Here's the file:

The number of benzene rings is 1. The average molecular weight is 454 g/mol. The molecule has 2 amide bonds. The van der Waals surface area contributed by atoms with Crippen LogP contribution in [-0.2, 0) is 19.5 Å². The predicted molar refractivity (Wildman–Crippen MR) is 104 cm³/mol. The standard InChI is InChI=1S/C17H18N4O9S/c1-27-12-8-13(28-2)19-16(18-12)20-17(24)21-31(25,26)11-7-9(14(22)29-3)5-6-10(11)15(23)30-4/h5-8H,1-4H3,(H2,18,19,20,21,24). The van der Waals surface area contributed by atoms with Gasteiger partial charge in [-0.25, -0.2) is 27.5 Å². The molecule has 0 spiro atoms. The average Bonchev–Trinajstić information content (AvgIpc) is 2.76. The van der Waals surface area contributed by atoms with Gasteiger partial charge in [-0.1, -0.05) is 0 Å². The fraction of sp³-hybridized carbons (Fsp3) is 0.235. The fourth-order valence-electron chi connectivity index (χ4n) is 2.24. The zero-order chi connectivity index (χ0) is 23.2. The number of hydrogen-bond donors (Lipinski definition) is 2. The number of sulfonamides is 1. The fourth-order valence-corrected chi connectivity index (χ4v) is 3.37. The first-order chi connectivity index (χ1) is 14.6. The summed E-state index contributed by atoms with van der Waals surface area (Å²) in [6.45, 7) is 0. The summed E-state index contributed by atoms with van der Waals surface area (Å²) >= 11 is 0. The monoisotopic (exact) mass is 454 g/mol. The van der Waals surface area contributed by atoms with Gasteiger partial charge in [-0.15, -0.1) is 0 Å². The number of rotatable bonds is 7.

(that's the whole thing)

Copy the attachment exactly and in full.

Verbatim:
The number of benzene rings is 1. The average molecular weight is 454 g/mol. The molecule has 2 amide bonds. The van der Waals surface area contributed by atoms with Crippen LogP contribution in [-0.2, 0) is 19.5 Å². The predicted molar refractivity (Wildman–Crippen MR) is 104 cm³/mol. The standard InChI is InChI=1S/C17H18N4O9S/c1-27-12-8-13(28-2)19-16(18-12)20-17(24)21-31(25,26)11-7-9(14(22)29-3)5-6-10(11)15(23)30-4/h5-8H,1-4H3,(H2,18,19,20,21,24). The van der Waals surface area contributed by atoms with Gasteiger partial charge in [-0.25, -0.2) is 27.5 Å². The molecule has 0 spiro atoms. The average Bonchev–Trinajstić information content (AvgIpc) is 2.76. The van der Waals surface area contributed by atoms with Gasteiger partial charge in [-0.1, -0.05) is 0 Å². The fraction of sp³-hybridized carbons (Fsp3) is 0.235. The fourth-order valence-electron chi connectivity index (χ4n) is 2.24. The zero-order chi connectivity index (χ0) is 23.2. The number of hydrogen-bond donors (Lipinski definition) is 2. The number of sulfonamides is 1. The fourth-order valence-corrected chi connectivity index (χ4v) is 3.37. The first-order chi connectivity index (χ1) is 14.6. The summed E-state index contributed by atoms with van der Waals surface area (Å²) in [6.45, 7) is 0. The summed E-state index contributed by atoms with van der Waals surface area (Å²) >= 11 is 0. The monoisotopic (exact) mass is 454 g/mol. The van der Waals surface area contributed by atoms with Gasteiger partial charge in [-0.15, -0.1) is 0 Å². The number of rotatable bonds is 7.